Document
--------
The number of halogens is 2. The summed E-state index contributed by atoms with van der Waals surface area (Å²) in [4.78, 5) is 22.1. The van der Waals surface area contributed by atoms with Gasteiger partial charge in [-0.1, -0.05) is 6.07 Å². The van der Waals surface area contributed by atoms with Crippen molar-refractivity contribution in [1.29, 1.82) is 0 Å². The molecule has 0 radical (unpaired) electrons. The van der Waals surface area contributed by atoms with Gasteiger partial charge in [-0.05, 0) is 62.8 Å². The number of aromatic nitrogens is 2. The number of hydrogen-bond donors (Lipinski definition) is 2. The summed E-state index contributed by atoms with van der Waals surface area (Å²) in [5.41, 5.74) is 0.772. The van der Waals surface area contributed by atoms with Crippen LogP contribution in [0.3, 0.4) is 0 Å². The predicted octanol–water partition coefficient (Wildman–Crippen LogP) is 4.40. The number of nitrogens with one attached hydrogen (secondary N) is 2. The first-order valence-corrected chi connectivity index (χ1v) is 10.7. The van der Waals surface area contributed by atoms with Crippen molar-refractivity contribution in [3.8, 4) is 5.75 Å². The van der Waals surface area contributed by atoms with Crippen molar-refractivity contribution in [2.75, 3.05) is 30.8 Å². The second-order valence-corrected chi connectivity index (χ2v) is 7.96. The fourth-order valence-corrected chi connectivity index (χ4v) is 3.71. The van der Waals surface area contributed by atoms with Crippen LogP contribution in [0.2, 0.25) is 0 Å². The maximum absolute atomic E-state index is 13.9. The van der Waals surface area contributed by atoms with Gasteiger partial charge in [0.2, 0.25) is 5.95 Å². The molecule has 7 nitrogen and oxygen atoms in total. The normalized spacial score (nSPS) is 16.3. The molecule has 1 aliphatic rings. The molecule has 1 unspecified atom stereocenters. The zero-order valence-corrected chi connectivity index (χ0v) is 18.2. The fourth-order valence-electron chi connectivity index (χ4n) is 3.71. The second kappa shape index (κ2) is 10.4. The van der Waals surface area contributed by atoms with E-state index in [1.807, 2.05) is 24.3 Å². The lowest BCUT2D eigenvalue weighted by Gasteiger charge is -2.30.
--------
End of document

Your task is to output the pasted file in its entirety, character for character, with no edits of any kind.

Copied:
The number of halogens is 2. The summed E-state index contributed by atoms with van der Waals surface area (Å²) in [4.78, 5) is 22.1. The van der Waals surface area contributed by atoms with Gasteiger partial charge in [-0.1, -0.05) is 6.07 Å². The van der Waals surface area contributed by atoms with Crippen molar-refractivity contribution in [1.29, 1.82) is 0 Å². The molecule has 0 radical (unpaired) electrons. The van der Waals surface area contributed by atoms with Gasteiger partial charge in [-0.05, 0) is 62.8 Å². The number of aromatic nitrogens is 2. The number of hydrogen-bond donors (Lipinski definition) is 2. The summed E-state index contributed by atoms with van der Waals surface area (Å²) in [5.41, 5.74) is 0.772. The van der Waals surface area contributed by atoms with Crippen LogP contribution in [0.3, 0.4) is 0 Å². The predicted octanol–water partition coefficient (Wildman–Crippen LogP) is 4.40. The number of nitrogens with one attached hydrogen (secondary N) is 2. The first-order valence-corrected chi connectivity index (χ1v) is 10.7. The van der Waals surface area contributed by atoms with Crippen molar-refractivity contribution in [3.8, 4) is 5.75 Å². The van der Waals surface area contributed by atoms with Crippen molar-refractivity contribution in [2.75, 3.05) is 30.8 Å². The second-order valence-corrected chi connectivity index (χ2v) is 7.96. The fourth-order valence-corrected chi connectivity index (χ4v) is 3.71. The van der Waals surface area contributed by atoms with Crippen LogP contribution in [0.2, 0.25) is 0 Å². The maximum absolute atomic E-state index is 13.9. The van der Waals surface area contributed by atoms with Gasteiger partial charge in [0.2, 0.25) is 5.95 Å². The molecule has 7 nitrogen and oxygen atoms in total. The normalized spacial score (nSPS) is 16.3. The molecule has 1 aliphatic rings. The molecule has 1 unspecified atom stereocenters. The zero-order valence-corrected chi connectivity index (χ0v) is 18.2. The fourth-order valence-electron chi connectivity index (χ4n) is 3.71. The second kappa shape index (κ2) is 10.4. The van der Waals surface area contributed by atoms with E-state index in [1.807, 2.05) is 24.3 Å². The lowest BCUT2D eigenvalue weighted by Gasteiger charge is -2.30.